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Since the 1970s, there have been waves of fashionably aged and worn denim jeans and jean jackets produced by manufacturers. Particularly popular in the 80s, stone washing involves tumbling the new fabric with pumice stones which batter the fabric into softness. Color removers of various sorts are often applied in tandem.

Other methods used on rigid fabrics for creating a worn look and feel include sandblasting, chemical treatments, enzyme washing and even (according to Textile Research Journal) the fungus Trichoderma. In addition to referring to fabrics treated in this way as being stone-washed, the finished products have been called frosted, abused, whiskered, distressed and acid-washed.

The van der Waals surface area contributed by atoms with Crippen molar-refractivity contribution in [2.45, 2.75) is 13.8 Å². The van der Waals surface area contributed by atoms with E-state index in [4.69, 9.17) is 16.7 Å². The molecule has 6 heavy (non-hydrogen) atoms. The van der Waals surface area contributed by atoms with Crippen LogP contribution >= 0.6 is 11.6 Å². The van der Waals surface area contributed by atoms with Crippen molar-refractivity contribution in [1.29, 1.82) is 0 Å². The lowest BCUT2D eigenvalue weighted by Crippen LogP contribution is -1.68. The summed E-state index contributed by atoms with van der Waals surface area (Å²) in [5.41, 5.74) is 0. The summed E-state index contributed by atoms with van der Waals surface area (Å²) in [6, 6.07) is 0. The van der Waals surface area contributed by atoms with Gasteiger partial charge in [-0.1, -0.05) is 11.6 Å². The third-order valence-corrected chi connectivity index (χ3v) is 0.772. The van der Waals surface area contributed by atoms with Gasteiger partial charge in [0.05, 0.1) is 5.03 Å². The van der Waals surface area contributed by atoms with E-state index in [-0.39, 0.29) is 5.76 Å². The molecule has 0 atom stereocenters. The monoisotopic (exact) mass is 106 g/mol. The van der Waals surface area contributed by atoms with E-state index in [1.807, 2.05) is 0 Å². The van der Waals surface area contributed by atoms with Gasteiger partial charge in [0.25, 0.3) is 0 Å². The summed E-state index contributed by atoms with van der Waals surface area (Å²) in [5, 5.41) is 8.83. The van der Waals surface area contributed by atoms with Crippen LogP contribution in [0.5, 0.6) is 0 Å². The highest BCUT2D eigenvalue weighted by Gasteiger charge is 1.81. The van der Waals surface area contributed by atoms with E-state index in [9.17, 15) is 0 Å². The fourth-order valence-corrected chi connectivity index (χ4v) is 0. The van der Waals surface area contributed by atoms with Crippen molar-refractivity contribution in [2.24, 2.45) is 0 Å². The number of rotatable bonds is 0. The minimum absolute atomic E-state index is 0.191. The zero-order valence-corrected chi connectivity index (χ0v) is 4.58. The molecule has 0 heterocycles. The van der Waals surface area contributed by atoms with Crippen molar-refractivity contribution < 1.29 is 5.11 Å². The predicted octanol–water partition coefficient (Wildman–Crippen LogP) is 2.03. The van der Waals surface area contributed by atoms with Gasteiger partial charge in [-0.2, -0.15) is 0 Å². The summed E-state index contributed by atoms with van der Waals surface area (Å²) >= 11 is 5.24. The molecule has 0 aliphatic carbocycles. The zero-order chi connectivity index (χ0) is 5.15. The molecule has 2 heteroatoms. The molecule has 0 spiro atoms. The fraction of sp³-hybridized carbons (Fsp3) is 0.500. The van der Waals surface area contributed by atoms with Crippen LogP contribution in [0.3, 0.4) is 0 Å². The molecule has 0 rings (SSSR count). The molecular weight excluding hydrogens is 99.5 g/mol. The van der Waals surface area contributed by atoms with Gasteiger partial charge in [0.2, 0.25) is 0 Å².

As the environmental impact of the various methods of treating denim has become more of a consideration, the use of pumice stones has been reduced.

Other rigid fabrics, such as duck, have been given these types of treatments as well, although denim is by far the most common.